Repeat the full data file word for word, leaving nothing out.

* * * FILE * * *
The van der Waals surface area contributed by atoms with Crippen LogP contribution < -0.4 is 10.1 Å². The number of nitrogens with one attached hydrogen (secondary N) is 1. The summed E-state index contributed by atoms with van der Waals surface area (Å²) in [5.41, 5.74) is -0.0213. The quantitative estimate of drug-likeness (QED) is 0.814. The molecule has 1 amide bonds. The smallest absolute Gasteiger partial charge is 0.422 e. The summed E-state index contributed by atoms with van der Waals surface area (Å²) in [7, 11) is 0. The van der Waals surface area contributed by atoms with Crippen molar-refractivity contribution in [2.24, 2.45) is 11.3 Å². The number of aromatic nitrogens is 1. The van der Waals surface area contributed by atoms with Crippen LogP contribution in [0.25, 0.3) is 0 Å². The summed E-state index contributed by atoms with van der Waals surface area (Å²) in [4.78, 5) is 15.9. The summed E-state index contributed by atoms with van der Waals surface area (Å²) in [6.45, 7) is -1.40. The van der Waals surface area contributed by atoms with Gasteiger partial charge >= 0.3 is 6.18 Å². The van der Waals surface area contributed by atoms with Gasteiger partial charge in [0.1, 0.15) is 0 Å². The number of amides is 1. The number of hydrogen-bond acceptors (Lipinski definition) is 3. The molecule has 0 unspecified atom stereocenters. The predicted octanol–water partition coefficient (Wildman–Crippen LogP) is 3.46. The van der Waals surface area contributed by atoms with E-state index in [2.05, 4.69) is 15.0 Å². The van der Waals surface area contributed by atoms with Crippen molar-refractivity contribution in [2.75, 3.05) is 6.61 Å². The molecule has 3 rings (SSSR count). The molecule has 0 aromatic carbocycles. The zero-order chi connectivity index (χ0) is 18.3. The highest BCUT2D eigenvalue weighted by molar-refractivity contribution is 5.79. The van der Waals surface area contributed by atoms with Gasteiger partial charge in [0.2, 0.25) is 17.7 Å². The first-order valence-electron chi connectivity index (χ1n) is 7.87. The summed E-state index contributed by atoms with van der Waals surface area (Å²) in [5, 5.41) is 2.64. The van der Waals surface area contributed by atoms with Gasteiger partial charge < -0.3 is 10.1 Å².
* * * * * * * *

The van der Waals surface area contributed by atoms with Crippen LogP contribution < -0.4 is 10.1 Å². The number of nitrogens with one attached hydrogen (secondary N) is 1. The summed E-state index contributed by atoms with van der Waals surface area (Å²) in [5.41, 5.74) is -0.0213. The quantitative estimate of drug-likeness (QED) is 0.814. The molecule has 1 amide bonds. The smallest absolute Gasteiger partial charge is 0.422 e. The summed E-state index contributed by atoms with van der Waals surface area (Å²) in [7, 11) is 0. The van der Waals surface area contributed by atoms with Crippen molar-refractivity contribution in [2.24, 2.45) is 11.3 Å². The number of aromatic nitrogens is 1. The van der Waals surface area contributed by atoms with Crippen LogP contribution in [0.25, 0.3) is 0 Å². The summed E-state index contributed by atoms with van der Waals surface area (Å²) in [4.78, 5) is 15.9. The summed E-state index contributed by atoms with van der Waals surface area (Å²) in [6.45, 7) is -1.40. The van der Waals surface area contributed by atoms with Gasteiger partial charge >= 0.3 is 6.18 Å². The van der Waals surface area contributed by atoms with Gasteiger partial charge in [0.1, 0.15) is 0 Å². The number of amides is 1. The number of hydrogen-bond acceptors (Lipinski definition) is 3. The molecule has 0 unspecified atom stereocenters. The predicted octanol–water partition coefficient (Wildman–Crippen LogP) is 3.46. The van der Waals surface area contributed by atoms with E-state index in [2.05, 4.69) is 15.0 Å². The van der Waals surface area contributed by atoms with Crippen molar-refractivity contribution in [2.75, 3.05) is 6.61 Å². The molecule has 3 rings (SSSR count). The molecule has 0 aromatic carbocycles. The zero-order chi connectivity index (χ0) is 18.3. The highest BCUT2D eigenvalue weighted by molar-refractivity contribution is 5.79. The van der Waals surface area contributed by atoms with Gasteiger partial charge in [0.2, 0.25) is 17.7 Å². The first-order valence-electron chi connectivity index (χ1n) is 7.87. The summed E-state index contributed by atoms with van der Waals surface area (Å²) in [5, 5.41) is 2.64. The van der Waals surface area contributed by atoms with Gasteiger partial charge < -0.3 is 10.1 Å².